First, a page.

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Vol. 35. Issue 8.
Pages 611-612 (October 2020)
Vol. 35. Issue 8.
Pages 611-612 (October 2020)
Letter to the Editor
Open Access
Parkinson's disease secondary to 2 mutations of genes involved in lysosomal protein degradation
Enfermedad de Parkinson por sendas mutaciones en 2 genes relacionados con la degradación por lisosomas
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G. Fernández-Pajarín
Corresponding author
gferpaj@gmail.com

Corresponding author.
, A. Sesar, B. Ares-Pensado, A. Castro
Unidad de Trastornos del Movimiento, Servicio de Neurología, Hospital Clínico Universitario de Santiago, Santiago de Compostela, La Coruña, Spain
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Dear Editor:

The precise mechanisms of neuronal degeneration in Parkinson's disease (PD) are yet to be determined. We already know of several cellular alterations that contribute to neuronal damage to differing degrees. These include alterations in protein processing, oxidative stress, mitochondrial dysfunction, inflammatory and excitotoxic mechanisms, or intracellular vesicular transport alterations. Impaired neuronal autophagy is currently considered one of the main mechanisms related to PD; specifically, primary lysosomal defects may promote the formation of Lewy bodies.1

We present the case of a 71-year-old man diagnosed with PD at the age of 68, who presented mild, predominantly right-sided parkinsonian syndrome and resting tremor in the right hand. He showed good response to treatment with low doses of levodopa (300mg/day) and dopaminergic agonists (extended-release pramipexole at 1.05mg/day). Cognitive performance was consistent with his age and level of education. Regarding non-motor symptoms, he reported frequent nightmares and sleep talking, associated with a probable REM sleep behaviour disorder; however, he did not present hyposmia or hypogeusia. His sister, living in Venezuela, was diagnosed with PD at the age of 75.

A genetic study of the patient revealed 2 mutations in genes associated with familial PD. The patient was a heterozygous carrier of a variant of the GBA gene, causing the amino acid isoleucine to be replaced by valine at codon 445 (1333A>G, Ile445Val). This is a novel mutation that may affect messenger RNA splicing mechanisms. The patient was also a heterozygous carrier of a variant of the ATP13A2 gene, causing the amino acid methionine to be replaced by lysine at codon 210 (629T>A, Met210Lys).

Neurons are extremely sensitive to alterations in protein degradation pathways. α-Synuclein is the main component of Lewy bodies. It is degraded by both the ubiquitin-proteasome system and the lysosomal system. While α-synuclein accumulation may partly be caused by dysfunction of proteolytic systems, it may also cause this dysfunction, as it is known to reduce the activity of these systems.2 Furthermore, mutations in PD-associated genes such as LRRK2, parkin, and PINK1 have been associated with decreased autophagic degradation.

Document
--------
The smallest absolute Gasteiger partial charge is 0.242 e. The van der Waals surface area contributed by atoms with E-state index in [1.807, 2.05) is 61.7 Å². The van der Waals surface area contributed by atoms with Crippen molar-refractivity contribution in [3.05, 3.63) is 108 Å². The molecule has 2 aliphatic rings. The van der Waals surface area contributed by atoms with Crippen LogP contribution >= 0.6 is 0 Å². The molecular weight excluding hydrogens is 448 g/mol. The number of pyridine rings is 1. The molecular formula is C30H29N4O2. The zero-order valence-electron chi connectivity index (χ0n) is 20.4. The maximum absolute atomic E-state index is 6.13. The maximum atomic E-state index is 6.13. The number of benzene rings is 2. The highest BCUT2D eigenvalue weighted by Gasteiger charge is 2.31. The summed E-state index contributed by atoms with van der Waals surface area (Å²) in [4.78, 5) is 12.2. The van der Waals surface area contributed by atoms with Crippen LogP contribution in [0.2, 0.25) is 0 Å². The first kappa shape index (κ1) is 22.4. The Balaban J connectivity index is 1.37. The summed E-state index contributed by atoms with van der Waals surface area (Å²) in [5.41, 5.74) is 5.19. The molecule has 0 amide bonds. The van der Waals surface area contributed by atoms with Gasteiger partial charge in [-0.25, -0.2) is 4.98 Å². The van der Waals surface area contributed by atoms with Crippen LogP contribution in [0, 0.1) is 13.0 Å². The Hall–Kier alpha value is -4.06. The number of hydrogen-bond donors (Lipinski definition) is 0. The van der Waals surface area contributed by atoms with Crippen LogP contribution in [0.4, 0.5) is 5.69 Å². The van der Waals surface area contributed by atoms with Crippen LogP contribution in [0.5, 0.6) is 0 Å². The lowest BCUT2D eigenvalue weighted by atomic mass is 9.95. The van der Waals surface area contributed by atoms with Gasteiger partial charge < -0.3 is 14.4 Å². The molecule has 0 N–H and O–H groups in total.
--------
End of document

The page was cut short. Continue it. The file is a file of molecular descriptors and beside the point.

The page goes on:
Some genes coding for such lysosomal proteins as glucocerebrosidase (GBA) and ATP13A2 (encoding a lysosomal type 5 P-type ATPase), have been associated with familial PD.3GBA mutations in homozygosis or compound heterozygosis are responsible for Gaucher disease, the most frequent disorder of lysosomal storage. Heterozygous mutations cause partial loss of the enzyme's function, leading to a reduction in the lysosomal degradation of α-synuclein. These heterozygous mutations are currently the most significant known genetic risk factor in PD, multiplying the risk of developing PD by 20 with respect to non-carriers.4 Mutations in the ATP13A2 gene are responsible for severe parkinsonism with good response to levodopa (Kufor-Rakeb syndrome or PARK9). Heterozygous mutations of this gene have been associated with greater predisposition to PD due to the loss of enzyme function, which causes alterations to intracellular zinc homeostasis.5 The resulting lysosomal dysfunction leads to greater accumulation of α-synuclein.6 Furthermore, the function of cathepsin D, a protease active in the lysosomal degradation of α-synuclein, is also diminished in the context of ATP13A2 mutation.7 In both enzyme defects, PD phenotype is undistinguishable from that of sporadic PD.

Our patient presented 2 mutations in genes associated with lysosomal enzyme activity that cause an impairment of lysosome-mediated autophagy and accumulation of α-synuclein in neurons. This pathogenic mechanism is an area of increasing interest in PD, not only because of its pathogenic role but also because it may represent a line of research for neuroprotective treatment.1 We suggest that both mutations may even have a synergistic effect for the patient; the genetic study of the patient's sister would confirm the pathogenicity of both mutations; however, this was not possible.

References
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Please cite this article as: Fernández-Pajarín G, Sesar A, Ares-Pensado B, Castro A. Enfermedad de Parkinson por sendas mutaciones en 2 genes relacionados con la degradación por lisosomas. Neurología. 2020;35:611–612.

Copyright © 2019. Sociedad Española de Neurología
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